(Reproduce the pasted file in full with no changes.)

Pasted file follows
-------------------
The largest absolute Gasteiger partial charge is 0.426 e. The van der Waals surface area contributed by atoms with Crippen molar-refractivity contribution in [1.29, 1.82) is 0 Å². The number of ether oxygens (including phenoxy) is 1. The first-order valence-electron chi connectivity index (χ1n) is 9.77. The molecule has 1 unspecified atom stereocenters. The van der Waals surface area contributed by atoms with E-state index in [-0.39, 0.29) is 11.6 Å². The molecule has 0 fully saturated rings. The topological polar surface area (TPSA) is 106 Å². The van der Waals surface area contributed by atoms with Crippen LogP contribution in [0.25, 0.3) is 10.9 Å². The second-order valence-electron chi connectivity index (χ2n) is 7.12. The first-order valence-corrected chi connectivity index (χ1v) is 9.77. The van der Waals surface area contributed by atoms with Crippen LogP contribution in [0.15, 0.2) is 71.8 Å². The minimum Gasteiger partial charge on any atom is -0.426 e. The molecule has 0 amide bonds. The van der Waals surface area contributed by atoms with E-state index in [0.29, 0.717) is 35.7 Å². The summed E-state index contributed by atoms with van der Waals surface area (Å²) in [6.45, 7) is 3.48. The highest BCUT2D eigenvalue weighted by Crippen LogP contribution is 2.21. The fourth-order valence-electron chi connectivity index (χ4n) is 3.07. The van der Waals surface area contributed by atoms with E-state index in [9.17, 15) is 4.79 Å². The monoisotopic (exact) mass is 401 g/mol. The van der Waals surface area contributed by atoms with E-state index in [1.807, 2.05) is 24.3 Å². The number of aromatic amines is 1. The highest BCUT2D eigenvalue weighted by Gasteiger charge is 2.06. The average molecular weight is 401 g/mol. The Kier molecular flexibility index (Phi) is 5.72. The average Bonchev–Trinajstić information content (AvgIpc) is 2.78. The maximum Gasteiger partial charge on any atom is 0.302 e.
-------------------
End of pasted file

The largest absolute Gasteiger partial charge is 0.426 e. The van der Waals surface area contributed by atoms with Crippen molar-refractivity contribution in [1.29, 1.82) is 0 Å². The number of ether oxygens (including phenoxy) is 1. The first-order valence-electron chi connectivity index (χ1n) is 9.77. The molecule has 1 unspecified atom stereocenters. The van der Waals surface area contributed by atoms with E-state index in [-0.39, 0.29) is 11.6 Å². The molecule has 0 fully saturated rings. The topological polar surface area (TPSA) is 106 Å². The van der Waals surface area contributed by atoms with Crippen LogP contribution in [0.25, 0.3) is 10.9 Å². The second-order valence-electron chi connectivity index (χ2n) is 7.12. The first-order valence-corrected chi connectivity index (χ1v) is 9.77. The van der Waals surface area contributed by atoms with Crippen LogP contribution in [0.15, 0.2) is 71.8 Å². The minimum Gasteiger partial charge on any atom is -0.426 e. The molecule has 0 amide bonds. The van der Waals surface area contributed by atoms with E-state index in [0.29, 0.717) is 35.7 Å². The summed E-state index contributed by atoms with van der Waals surface area (Å²) in [6.45, 7) is 3.48. The highest BCUT2D eigenvalue weighted by Crippen LogP contribution is 2.21. The fourth-order valence-electron chi connectivity index (χ4n) is 3.07. The van der Waals surface area contributed by atoms with E-state index in [9.17, 15) is 4.79 Å². The monoisotopic (exact) mass is 401 g/mol. The van der Waals surface area contributed by atoms with E-state index in [1.807, 2.05) is 24.3 Å². The number of aromatic amines is 1. The highest BCUT2D eigenvalue weighted by Gasteiger charge is 2.06. The average molecular weight is 401 g/mol. The Kier molecular flexibility index (Phi) is 5.72. The average Bonchev–Trinajstić information content (AvgIpc) is 2.78. The maximum Gasteiger partial charge on any atom is 0.302 e.